Casey DeLorme


I wrote this some time ago when I realized that the default log package forced the software to exit when you called the Error functions. It also does not include any context; the package, file, or line number which are immensely helpful when troubleshooting.

While there are other packages that provide the functionality I would want, some mirror the default package’s behavior, and most are relatively large or have additional dependencies.

So I decided to write my own, which was so simple I was amazed how big some of the other packages are.

Instead of the myriad of conflicting behaviors that a developer could embed into their application for configuration (eg. -s or --silent, -q or --quiet, literally every full or partial log level name, or a log level with severity as a value, I’ve seen it all). Developers can ignore all that now, just let the user set LOG_LEVEL environment variable.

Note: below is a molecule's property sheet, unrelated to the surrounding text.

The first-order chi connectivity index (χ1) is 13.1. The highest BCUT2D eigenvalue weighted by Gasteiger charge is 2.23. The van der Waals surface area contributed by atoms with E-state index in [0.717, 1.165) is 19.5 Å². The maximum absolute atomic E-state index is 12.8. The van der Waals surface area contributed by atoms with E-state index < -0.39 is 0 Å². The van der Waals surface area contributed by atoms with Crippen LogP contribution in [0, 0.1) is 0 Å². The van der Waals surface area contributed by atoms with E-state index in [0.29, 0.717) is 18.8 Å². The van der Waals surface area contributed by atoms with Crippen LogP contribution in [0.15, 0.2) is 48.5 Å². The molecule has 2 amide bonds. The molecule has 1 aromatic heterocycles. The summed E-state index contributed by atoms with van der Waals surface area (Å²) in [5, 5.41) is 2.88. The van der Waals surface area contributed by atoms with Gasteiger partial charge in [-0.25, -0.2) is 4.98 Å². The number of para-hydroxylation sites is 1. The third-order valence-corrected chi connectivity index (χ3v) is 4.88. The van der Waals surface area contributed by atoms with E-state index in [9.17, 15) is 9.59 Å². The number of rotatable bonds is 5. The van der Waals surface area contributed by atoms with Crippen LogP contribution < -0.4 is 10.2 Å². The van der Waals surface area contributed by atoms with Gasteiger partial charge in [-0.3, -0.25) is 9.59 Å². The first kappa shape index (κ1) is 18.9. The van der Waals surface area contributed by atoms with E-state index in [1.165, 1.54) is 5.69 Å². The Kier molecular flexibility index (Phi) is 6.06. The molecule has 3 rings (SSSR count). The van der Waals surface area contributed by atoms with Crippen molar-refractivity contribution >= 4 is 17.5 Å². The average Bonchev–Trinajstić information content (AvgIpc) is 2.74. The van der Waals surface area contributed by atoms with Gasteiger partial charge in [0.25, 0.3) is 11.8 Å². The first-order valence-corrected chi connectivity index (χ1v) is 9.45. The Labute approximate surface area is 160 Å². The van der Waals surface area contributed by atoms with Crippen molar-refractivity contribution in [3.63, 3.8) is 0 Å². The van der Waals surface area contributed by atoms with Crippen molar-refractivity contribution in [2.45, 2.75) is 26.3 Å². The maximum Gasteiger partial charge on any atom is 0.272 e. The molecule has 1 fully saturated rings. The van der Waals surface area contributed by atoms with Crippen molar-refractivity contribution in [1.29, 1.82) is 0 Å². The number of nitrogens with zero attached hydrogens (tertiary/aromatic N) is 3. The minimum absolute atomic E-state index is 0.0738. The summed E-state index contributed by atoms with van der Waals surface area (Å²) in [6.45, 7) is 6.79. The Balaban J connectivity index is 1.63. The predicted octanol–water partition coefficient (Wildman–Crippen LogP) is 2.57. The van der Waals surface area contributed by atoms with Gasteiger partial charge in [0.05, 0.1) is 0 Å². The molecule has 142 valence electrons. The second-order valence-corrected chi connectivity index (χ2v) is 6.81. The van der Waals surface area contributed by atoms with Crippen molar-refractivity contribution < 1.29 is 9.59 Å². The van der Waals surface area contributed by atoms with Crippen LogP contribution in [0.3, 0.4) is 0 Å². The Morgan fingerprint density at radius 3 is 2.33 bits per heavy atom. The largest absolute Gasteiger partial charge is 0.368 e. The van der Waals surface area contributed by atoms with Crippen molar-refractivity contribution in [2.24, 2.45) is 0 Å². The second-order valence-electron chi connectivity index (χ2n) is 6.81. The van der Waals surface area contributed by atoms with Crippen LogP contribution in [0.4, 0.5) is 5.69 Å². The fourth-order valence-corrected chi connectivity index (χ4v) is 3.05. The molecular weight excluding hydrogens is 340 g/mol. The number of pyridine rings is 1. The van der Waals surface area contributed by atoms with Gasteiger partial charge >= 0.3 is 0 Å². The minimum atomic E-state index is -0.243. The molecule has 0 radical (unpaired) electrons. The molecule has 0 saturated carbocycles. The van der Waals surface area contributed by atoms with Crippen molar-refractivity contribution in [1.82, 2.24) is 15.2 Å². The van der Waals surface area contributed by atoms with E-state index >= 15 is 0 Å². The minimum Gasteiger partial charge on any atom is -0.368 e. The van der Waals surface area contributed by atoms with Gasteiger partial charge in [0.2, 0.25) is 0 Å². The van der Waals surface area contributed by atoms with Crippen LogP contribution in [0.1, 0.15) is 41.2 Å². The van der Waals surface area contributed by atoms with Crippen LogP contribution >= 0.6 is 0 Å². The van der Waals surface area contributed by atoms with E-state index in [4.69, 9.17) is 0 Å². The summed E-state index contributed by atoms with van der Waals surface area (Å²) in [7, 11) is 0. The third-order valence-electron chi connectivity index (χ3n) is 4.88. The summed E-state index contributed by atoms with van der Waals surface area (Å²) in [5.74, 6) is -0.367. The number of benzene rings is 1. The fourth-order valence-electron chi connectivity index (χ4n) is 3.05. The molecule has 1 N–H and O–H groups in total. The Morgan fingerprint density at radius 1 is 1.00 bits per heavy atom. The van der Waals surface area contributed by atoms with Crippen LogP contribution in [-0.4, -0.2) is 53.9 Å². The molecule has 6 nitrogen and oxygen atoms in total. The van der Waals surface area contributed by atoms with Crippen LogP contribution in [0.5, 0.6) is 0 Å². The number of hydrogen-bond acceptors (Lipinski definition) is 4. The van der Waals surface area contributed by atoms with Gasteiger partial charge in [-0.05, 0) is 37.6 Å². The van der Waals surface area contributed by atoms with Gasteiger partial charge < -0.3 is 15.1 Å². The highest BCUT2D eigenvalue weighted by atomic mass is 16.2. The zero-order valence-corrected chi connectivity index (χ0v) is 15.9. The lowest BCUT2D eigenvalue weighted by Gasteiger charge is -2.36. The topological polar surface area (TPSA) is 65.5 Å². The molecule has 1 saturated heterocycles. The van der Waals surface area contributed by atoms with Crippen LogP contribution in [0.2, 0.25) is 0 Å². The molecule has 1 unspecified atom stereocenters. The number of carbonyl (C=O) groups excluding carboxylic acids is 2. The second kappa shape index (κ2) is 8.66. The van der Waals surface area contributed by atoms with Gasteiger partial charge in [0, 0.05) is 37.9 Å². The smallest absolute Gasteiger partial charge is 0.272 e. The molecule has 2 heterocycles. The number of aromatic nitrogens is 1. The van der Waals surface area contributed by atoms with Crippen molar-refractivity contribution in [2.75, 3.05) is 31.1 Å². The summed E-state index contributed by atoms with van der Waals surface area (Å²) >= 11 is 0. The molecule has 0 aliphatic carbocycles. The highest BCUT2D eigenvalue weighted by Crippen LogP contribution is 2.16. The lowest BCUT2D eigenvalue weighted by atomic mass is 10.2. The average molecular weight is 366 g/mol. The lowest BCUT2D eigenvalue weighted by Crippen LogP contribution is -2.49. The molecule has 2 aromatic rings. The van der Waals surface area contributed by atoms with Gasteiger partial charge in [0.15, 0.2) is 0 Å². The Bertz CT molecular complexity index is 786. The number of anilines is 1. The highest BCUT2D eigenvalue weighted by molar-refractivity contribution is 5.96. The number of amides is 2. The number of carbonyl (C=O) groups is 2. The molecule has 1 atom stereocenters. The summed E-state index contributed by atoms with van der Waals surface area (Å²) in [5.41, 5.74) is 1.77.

It provides standardized severities which defaults to “Error”. I generally only use around 3~4 of them, but all of them are included.

It can determine color support in the terminal and will log in color (disabled if output is redirected).

It offers context, so you can easily debug code by tracking down the file and line number the error occurred.

All output goes to stderr, which is the optimal sane default to avoid messing with expected application output.

It is concurrently safe, using a package level mutex.

It comes with comprehensive tests, and benchmarks.

I highly recommend trying it out.

written on 2017-04-13